by Michael J. Holtz, FAIA, NCARB, LEED AP
Daylighting is an integral part of architectural design. After all, building occupants want a physical and psychological connection to the outside world. We evolved under sunlight; our Circadian rhythms—governing daily living cycles, influencing our mood, and controlling our sleep patterns—developed in response to a connection to the outdoors. Unfortunately, how many design/construction professionals approach daylighting can be problematic.
Windows, skylights, and atria connect interior spaces with the exterior environment. These apertures also define and shape the architectural character of the building, and thus are important elements of architectural design. Throughout history, they have served multiple functions, from views and fresh air to emergency egress and even communication. After the oil embargo of the mid‐1970s, use of these apertures for their lighting-energy-saving potential—in other words, turning off or dimming electric lights when adequate daylight levels exist—has become an established strategy in new and existing commercial buildings. However, this has had some serious unintended consequences.
Many building owners and architects now view daylighting as they do other energy-saving design strategies, such as increased envelope insulation levels or more efficient HVAC and electric lighting systems. The inherent benefits of views, occupant well-being and health, improved productivity, and psychological connection to the outdoors are often forgotten or diminished. Instead, rigid energy-related cost-benefit analysis has taken their place.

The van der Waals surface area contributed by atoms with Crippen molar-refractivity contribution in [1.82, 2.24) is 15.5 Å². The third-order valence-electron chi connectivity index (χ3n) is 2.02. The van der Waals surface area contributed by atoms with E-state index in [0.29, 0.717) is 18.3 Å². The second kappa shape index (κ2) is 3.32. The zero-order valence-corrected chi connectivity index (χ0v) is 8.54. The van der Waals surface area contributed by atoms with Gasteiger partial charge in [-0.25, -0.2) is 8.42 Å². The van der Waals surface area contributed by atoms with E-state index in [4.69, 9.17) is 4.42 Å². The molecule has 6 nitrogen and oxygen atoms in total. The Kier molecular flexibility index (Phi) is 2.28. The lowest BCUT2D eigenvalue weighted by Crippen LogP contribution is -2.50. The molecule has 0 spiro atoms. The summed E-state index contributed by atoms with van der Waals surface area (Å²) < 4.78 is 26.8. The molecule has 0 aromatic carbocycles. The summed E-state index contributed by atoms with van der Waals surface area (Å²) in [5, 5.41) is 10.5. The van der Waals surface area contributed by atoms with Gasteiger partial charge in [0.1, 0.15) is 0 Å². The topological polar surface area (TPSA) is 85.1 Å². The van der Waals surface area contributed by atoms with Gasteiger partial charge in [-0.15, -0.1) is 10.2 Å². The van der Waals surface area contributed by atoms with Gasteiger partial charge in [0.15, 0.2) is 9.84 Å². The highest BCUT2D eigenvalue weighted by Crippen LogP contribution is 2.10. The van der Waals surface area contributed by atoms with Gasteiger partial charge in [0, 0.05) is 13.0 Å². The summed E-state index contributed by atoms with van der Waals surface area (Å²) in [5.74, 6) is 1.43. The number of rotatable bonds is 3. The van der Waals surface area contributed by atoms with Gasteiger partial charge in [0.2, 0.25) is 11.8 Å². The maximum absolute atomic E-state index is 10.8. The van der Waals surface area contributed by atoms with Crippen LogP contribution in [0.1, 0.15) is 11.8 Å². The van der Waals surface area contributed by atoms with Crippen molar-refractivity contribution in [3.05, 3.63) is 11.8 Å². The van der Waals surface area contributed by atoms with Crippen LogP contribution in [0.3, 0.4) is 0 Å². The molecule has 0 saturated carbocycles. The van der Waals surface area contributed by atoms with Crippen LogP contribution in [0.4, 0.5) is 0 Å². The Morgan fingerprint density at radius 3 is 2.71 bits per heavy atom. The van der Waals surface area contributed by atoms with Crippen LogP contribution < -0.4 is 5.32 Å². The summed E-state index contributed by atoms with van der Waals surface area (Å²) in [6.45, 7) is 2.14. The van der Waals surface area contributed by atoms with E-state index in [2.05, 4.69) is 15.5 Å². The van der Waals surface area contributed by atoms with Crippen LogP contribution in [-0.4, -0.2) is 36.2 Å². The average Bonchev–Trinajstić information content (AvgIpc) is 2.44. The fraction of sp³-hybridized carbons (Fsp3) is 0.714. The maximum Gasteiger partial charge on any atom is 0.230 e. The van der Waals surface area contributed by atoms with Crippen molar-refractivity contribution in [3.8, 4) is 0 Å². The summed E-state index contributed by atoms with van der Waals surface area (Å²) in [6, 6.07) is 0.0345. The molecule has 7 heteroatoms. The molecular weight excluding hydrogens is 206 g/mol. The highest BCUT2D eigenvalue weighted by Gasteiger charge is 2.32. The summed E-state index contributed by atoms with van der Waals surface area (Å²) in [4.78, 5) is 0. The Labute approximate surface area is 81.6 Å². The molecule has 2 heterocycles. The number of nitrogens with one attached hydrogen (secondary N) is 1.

Building owners and developers are now asking their architects, “What is the payback or return on investment (ROI) on integrating these daylighting strategies and daylight-responsive electric lighting controls into my building?” This ROI calculation can only consider the energy savings achieved by turning off electric lights, however; it cannot include any of the occupant productivity, well-being, and health-related benefits. With such a rigid definition of ROI, it is nearly impossible to achieve a satisfactory economic payback.
This whole matter has been compounded by the widespread introduction of light-emitting diodes (LEDs). When incandescent and fluorescent lighting technology dominated the commercial building market, significant energy savings were achievable by turning off or dimming electric lighting during daytime hours. A 1 to 2 Watt per square foot lighting power density with incandescent or fluorescent lighting meant a 50 percent lighting energy reduction generated significant cost savings. However, with LED lighting moving to a 0.4 to 0.5 W/sf lighting power density, this same energy reduction generates little in cost savings.